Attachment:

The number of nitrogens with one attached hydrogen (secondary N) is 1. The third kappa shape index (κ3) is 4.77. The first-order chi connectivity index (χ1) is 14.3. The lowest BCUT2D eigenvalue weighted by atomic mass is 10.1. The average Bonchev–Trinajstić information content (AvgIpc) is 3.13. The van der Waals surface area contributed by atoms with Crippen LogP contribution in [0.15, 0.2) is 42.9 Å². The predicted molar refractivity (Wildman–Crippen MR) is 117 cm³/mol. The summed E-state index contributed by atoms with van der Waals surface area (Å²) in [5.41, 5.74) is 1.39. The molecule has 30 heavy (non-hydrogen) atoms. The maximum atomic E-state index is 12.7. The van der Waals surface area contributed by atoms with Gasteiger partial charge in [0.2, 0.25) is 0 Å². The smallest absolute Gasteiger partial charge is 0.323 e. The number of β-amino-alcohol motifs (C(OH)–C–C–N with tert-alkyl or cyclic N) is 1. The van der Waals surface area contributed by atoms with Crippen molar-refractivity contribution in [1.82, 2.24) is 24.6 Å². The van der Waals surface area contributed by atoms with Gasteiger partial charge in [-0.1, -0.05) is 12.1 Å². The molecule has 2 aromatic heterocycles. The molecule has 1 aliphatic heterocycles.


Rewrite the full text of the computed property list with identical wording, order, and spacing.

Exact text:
The number of nitrogens with one attached hydrogen (secondary N) is 1. The third kappa shape index (κ3) is 4.77. The first-order chi connectivity index (χ1) is 14.3. The lowest BCUT2D eigenvalue weighted by atomic mass is 10.1. The average Bonchev–Trinajstić information content (AvgIpc) is 3.13. The van der Waals surface area contributed by atoms with Crippen LogP contribution in [0.15, 0.2) is 42.9 Å². The predicted molar refractivity (Wildman–Crippen MR) is 117 cm³/mol. The summed E-state index contributed by atoms with van der Waals surface area (Å²) in [5.41, 5.74) is 1.39. The molecule has 30 heavy (non-hydrogen) atoms. The maximum atomic E-state index is 12.7. The van der Waals surface area contributed by atoms with Gasteiger partial charge in [0.2, 0.25) is 0 Å². The smallest absolute Gasteiger partial charge is 0.323 e. The number of β-amino-alcohol motifs (C(OH)–C–C–N with tert-alkyl or cyclic N) is 1. The van der Waals surface area contributed by atoms with Crippen molar-refractivity contribution in [1.82, 2.24) is 24.6 Å². The van der Waals surface area contributed by atoms with Gasteiger partial charge in [-0.1, -0.05) is 12.1 Å². The molecule has 2 aromatic heterocycles. The molecule has 1 aliphatic heterocycles.